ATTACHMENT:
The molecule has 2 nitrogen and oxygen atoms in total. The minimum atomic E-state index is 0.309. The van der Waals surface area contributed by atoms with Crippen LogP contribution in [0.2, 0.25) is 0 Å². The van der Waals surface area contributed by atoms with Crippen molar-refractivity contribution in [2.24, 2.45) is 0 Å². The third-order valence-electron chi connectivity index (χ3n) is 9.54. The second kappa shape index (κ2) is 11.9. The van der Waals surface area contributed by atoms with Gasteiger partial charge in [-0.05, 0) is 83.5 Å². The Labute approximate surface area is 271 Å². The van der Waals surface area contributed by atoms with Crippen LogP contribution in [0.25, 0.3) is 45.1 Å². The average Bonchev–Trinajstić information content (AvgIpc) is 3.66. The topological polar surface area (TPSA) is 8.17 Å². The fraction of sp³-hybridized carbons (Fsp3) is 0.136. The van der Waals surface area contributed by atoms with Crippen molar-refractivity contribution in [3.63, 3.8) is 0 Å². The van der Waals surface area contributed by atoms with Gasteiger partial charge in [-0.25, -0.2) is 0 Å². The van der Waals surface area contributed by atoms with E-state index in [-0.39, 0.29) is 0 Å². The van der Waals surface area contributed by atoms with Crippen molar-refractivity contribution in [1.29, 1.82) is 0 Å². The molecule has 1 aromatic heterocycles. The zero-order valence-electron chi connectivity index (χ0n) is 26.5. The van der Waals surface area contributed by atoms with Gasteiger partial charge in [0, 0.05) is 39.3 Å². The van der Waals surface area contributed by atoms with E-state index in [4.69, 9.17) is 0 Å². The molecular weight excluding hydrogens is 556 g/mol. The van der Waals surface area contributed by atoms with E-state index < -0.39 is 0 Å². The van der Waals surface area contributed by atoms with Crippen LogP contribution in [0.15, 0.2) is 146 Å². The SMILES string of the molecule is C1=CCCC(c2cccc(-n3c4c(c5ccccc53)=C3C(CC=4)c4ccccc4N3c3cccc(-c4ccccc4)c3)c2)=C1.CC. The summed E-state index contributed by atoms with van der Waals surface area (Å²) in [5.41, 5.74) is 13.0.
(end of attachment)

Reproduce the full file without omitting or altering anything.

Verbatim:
The molecule has 2 nitrogen and oxygen atoms in total. The minimum atomic E-state index is 0.309. The van der Waals surface area contributed by atoms with Crippen LogP contribution in [0.2, 0.25) is 0 Å². The van der Waals surface area contributed by atoms with Crippen molar-refractivity contribution in [2.24, 2.45) is 0 Å². The third-order valence-electron chi connectivity index (χ3n) is 9.54. The second kappa shape index (κ2) is 11.9. The van der Waals surface area contributed by atoms with Gasteiger partial charge in [-0.05, 0) is 83.5 Å². The Labute approximate surface area is 271 Å². The van der Waals surface area contributed by atoms with Crippen LogP contribution in [0.25, 0.3) is 45.1 Å². The average Bonchev–Trinajstić information content (AvgIpc) is 3.66. The topological polar surface area (TPSA) is 8.17 Å². The fraction of sp³-hybridized carbons (Fsp3) is 0.136. The van der Waals surface area contributed by atoms with Crippen molar-refractivity contribution in [3.63, 3.8) is 0 Å². The van der Waals surface area contributed by atoms with Gasteiger partial charge in [-0.25, -0.2) is 0 Å². The van der Waals surface area contributed by atoms with E-state index in [-0.39, 0.29) is 0 Å². The van der Waals surface area contributed by atoms with Crippen molar-refractivity contribution in [1.29, 1.82) is 0 Å². The molecule has 1 aromatic heterocycles. The zero-order valence-electron chi connectivity index (χ0n) is 26.5. The van der Waals surface area contributed by atoms with Gasteiger partial charge in [0, 0.05) is 39.3 Å². The van der Waals surface area contributed by atoms with E-state index in [4.69, 9.17) is 0 Å². The molecular weight excluding hydrogens is 556 g/mol. The van der Waals surface area contributed by atoms with E-state index < -0.39 is 0 Å². The van der Waals surface area contributed by atoms with Crippen LogP contribution in [0.15, 0.2) is 146 Å². The SMILES string of the molecule is C1=CCCC(c2cccc(-n3c4c(c5ccccc53)=C3C(CC=4)c4ccccc4N3c3cccc(-c4ccccc4)c3)c2)=C1.CC. The summed E-state index contributed by atoms with van der Waals surface area (Å²) in [5.41, 5.74) is 13.0.